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The Internet: Serious business

Jim's Jams

April 10, 2013
Jim Krajewski (lifestyles@freemanjournal.net) , The Daily Freeman Journal

Jam of the week: "Fall In Love" by Miguel Atwood-Ferguson

The internet is a wonderful place to find both accurate and hilariously inaccurate information. I use the former aspect of the internet for my work all the time, and increasingly find the latter aspect to be very entertaining.

In a show of historical knowledge that would have made John Belushi's character in Animal House proud, I found a few tweets of people claiming that North Korea wasn't joking about their threats against the United States and used Pearl Harbor as an example. As many of you who didn't sleep through history class may recall, North Korea was not a declared nation until several years after the Japanese attack on the U.S. naval base in Pearl Harbor.

One of the tweets read, "clearly North Korea didn't learn anything from pearl harbor." Another said, "... I'm focused on north Korea getting revenge for Pearl Harbor." That last one threw me into a full laughing fit, because the writer seems to not limit his revisionism simply to what country attacked us, but also that it was a battle we won handily.

Luckily for me, I don't have to delve the depths of twitter in order to find these ridiculous statements and opinions. There are websites and blogs dedicated to finding those ridiculous thoughts that people share on the internet and then sharing them with their readers. One of my favorites is a website, Literally Unbelievable. The content of the website is solely images of people taking articles from The Onion, a satirical news source, seriously. While I suppose it's unfair to assume that everyone has heard of a website, it's hard not to laugh at someone taking an article that says pop icon Taylor Swift is dating the long-dead former U.S. Senator Joseph McCarthy.

I kind of like the idea of these websites in theory. It's some sort of accountability for what people put on the internet. Although from another perspective, it's simply bullying people who have little chance to recant what they say once a large group of people takes notice of a message or post.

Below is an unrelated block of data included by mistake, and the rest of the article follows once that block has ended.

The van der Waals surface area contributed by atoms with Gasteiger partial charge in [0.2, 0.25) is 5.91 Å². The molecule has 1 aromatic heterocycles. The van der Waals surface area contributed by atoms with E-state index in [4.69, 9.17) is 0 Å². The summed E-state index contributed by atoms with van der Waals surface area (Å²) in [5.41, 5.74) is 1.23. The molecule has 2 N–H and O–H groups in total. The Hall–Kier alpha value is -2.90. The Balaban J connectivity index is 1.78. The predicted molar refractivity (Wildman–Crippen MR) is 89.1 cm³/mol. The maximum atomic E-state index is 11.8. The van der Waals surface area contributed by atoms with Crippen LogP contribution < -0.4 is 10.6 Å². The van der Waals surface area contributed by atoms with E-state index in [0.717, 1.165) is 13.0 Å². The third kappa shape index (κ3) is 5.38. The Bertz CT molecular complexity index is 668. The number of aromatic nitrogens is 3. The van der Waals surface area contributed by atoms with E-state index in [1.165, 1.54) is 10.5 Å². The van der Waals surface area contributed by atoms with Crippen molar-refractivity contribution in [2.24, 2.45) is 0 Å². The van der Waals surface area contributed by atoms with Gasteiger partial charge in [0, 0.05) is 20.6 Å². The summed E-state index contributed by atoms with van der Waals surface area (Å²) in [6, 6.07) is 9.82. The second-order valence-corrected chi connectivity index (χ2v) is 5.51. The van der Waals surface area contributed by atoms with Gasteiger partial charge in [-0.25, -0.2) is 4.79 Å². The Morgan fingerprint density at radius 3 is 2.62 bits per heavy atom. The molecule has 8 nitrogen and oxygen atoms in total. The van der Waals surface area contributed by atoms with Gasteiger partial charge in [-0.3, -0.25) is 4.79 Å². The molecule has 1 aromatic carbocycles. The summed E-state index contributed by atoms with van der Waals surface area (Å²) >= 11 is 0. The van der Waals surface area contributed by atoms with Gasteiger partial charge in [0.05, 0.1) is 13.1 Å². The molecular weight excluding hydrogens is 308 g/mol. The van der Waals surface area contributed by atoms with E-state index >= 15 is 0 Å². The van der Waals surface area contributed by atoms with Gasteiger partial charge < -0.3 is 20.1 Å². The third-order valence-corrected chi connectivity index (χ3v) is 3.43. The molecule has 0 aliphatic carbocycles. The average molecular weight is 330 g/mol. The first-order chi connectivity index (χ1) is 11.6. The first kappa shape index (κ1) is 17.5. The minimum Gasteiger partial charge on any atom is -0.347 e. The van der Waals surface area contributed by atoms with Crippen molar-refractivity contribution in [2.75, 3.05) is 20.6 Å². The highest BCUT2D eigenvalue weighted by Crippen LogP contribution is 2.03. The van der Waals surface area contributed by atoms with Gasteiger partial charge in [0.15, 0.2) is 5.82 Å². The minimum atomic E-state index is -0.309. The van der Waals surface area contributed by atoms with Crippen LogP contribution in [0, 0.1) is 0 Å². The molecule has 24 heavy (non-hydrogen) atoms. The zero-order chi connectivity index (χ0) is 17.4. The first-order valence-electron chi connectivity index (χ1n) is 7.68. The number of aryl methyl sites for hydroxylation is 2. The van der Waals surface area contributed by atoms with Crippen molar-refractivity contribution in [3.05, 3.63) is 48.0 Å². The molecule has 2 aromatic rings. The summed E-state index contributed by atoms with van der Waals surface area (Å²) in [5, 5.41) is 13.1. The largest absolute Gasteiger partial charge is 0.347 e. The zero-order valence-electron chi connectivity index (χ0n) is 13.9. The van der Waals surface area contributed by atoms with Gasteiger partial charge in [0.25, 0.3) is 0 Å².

The duality of these funny things came when I found a website that posted pictures of people on dating sites, complete with the terrible or terribly funny things they had on their profile. People would ask why no one talks to them on that dating site while their profile contains information about their violent tendencies or strange hobbies. One blog I found is devoted to posting images of people wearing fedoras in their dating website picture, many of whom don't exactly look their best in said headgear.

Even if I find humor in the ridiculous things that people will not only write about others, but also themselves, sharing them in most contexts just seems wrong. Even though I can barely comprehend what my life would be like now without the internet, there are moments where I pull back from it. It's unfortunate that it takes such divisive subject matters for me to remember to check the levels of internet toxicity in my mind.

Remember to be careful what you post on the internet, and take time to get away from it. I have this revelation far too often and need to heed my own advice more often.

I'll do that sometime next week though. It's supposed to be snowing today, and there's no chance I'll be getting out of the house much now.

 
 

 

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